Saturday, September 4, 2010

Poetry Prompt #21 – Music & Poetry

“Music resembles poetry: in each are nameless graces…”
                                                              – Alexander Pope (“Essay on Criticism”)
Music and poetry have been linked for centuries; in fact, poetry predates written forms and was originally recited aloud or sung rather than read. Poetry, even free verse, has maintained a musical quality in rhythms, meters, rhymes, articulation, and phonetic timbre. In poetry, as in music, texture is often achieved through contrasting smooth lyrical sounds and staccato or discordant sounds; in poetry, alliteration and assonance, internal and external rhyme, imagery, and mood all add to a poem's “sonic texture.” 

Interestingly, while poetry is often inspired by music, music is also inspired by poetry.  One of the best examples is Stéphane Mallarmé's poem “L'Après-midi d'un Faune” (“The Afternoon of a Faun”), written in 1876. This poem inspired Debussy’s tone poem of the same title. Debussy completed the work in 1894; in 1912, it was choreographed by Nijinsky and premiered by Diaghilev's Ballets Russes at the Théâtre du Chatelet, Paris (with Nijinsky as the Faun).  
1. For this prompt, let’s use music to inspire a poem. 
2. Select a piece of music that you haven’t listened to in a long time (or music that you’ve never heard before). 
3. Before you listen to your music and begin to write, consider how other poets have used music to inspire their poems. Here are a few examples.

4. Now, relax and listen to the music you’ve chosen. 
5. How does the music speak to you? 
6. How do the tempo, rhythms, and meters of the music make you feel? 
7. What images does the music invoke? 
8. Does the music cause you to recall a particular time or experience? A person? 
9. Does the music create an atmosphere of discovery that you can translate into written language? 
10. What story emerges from the music? 

Remember, you needn’t write about the music but, rather, what the music suggests to you. 

Alternatively, you might try writing a poem about what music in general means to you; or you may write about a piece of music that has a special meaning for you. Sample opening phrases: 

They were playing our song…
I never hear that song without remembering...
But, then, I heard the music…
Nothing but sound and…
Where the music was…

Another “musical” possibility for this prompt is to write new lyrics for an old song. Oh, and if you’re musically inclined, how about writing a poem and setting it to your own music?


  1. For anyone interested, there are two great books (both available on that relate to this prompt.

    1. Music's Spell: Poems about Music and Musicians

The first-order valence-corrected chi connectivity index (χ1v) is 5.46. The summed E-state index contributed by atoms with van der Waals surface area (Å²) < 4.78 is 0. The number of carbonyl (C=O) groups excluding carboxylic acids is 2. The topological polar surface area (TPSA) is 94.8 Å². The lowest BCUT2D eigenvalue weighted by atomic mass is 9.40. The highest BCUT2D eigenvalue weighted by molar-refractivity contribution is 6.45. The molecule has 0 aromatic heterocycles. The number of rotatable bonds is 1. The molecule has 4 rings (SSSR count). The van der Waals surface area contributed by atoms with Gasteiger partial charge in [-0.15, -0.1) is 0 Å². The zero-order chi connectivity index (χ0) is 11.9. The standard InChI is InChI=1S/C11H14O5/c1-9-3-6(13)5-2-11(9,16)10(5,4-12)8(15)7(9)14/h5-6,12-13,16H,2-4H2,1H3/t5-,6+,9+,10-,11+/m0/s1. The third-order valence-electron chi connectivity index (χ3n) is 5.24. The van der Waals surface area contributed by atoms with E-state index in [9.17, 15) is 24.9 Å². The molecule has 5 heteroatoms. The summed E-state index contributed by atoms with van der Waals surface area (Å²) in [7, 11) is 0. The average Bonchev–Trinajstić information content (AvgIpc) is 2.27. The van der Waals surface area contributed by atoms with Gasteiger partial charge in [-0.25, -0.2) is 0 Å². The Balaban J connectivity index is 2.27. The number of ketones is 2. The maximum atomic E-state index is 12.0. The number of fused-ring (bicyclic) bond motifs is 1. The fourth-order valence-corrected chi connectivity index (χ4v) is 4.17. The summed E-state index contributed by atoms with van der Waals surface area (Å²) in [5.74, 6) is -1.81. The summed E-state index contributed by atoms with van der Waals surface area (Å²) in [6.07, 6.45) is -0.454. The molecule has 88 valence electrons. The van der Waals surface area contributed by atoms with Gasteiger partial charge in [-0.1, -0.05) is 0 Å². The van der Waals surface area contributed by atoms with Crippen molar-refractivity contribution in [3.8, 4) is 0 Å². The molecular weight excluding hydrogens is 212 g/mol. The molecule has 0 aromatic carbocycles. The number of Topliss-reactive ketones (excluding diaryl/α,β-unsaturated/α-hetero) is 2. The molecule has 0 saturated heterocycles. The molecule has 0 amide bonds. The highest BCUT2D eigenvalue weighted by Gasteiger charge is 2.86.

2. The Music Lover's Poetry Anthology


    Self-taught dad plays
    Lady of Spain on the
    accordion, bellows-shaking,
    like Dick Contino.

    I imagine the woman
    on the record cover photo,
    behind a fan, coming to life,
    skirt hem in her hand,

    clicking out a rhythm with
    her heels on tavern boards.
    My heart yearns for you. My
    father hoists the accordion

    from its curved, red fur- lined
    case, stored like a Torah-scroll,
    at our bungalow colony in
    Spring Valley. He plays the

    special occasions, bonfires,
    July 4th, Labor Day. We are
    Druid offspring, Simon-Sez
    at Stonehenge, a couple of

    steps at a time beneath a cloud-
    less sky. I'd hear women say
    it's nice to have a husband
    who plays a musical instrument.

    My mother would agree, then
    mutter something under her
    breath in Yiddish about him.
    My father would move on to his

    next song-Bei Mir Bist Du
    Schoen. Rough translation:
    Hey, babe, how about throwing
    some love my way? I adore you.

  3. Thanks, Bob R.!

    This is great. I think you should start Reunion Book 2.

  4. I find this poem so engaging. It blends music, family and childhood memories so seamlessly that it feels as if watching some family old movies sipping wine. Only the movies are "talkies"- full of accordion music.

    Basil R.

  5. Thanks so much for your comment, Basil!

    I hope Bob Rosenbloom visits again and reads your kind words.

    It would be great to get some dialogues started here.

  6. Yes, dialogues would be great. Your inviting me to follow your blog is a great tool. I can now see all your prompt postings on one page and click to go wherever I want instantly.


    PS So visit Bob R.!!

  7. I tried to work with program music, initially- Vivaldi's 4 Seasons and Beethoven's 6th Symphony, The Pastoral. I had hoped the images would just filter in. I think I might have better luck with number only works- Vivaldi's Concerto for 3 Trumpets or even something like Beethoven's Rasamouvsky String Quartets, written in honor of that patron, I think, and try and wonder just who Rasamouvsky was- a Russian Count, perhaps. Some thoughts about Lady of Spain popped up and it seemed like something I could tap into for family and time capsule stuff like Dick Contino. Even with H-bomb tests, I had a happy childhood.

  8. Bob, I think this last posting of yours has the roots of a poem. It seems like it is a deliberate attempt in lightening up the description of the creative process but is quite intriguing and witty.
    SO, there. It is indeed fun to thread the comments back and forth and hopefully engage others.
    Thanks Adele for urging us on with the dialogue..

    Basil R.

  9. Thanks to Adele for acting as the go-between. Or medium. Or conduit. I'm thinking about what I read in a new book by Sean Wilentz about Bob Dylan- songs that are so familiar began with different titles. The music and rhythm would get changed as well. It oculd take months. But that's what we do.

  10. bloom306,

    Editing, revising, changing ... yes, it's what we do.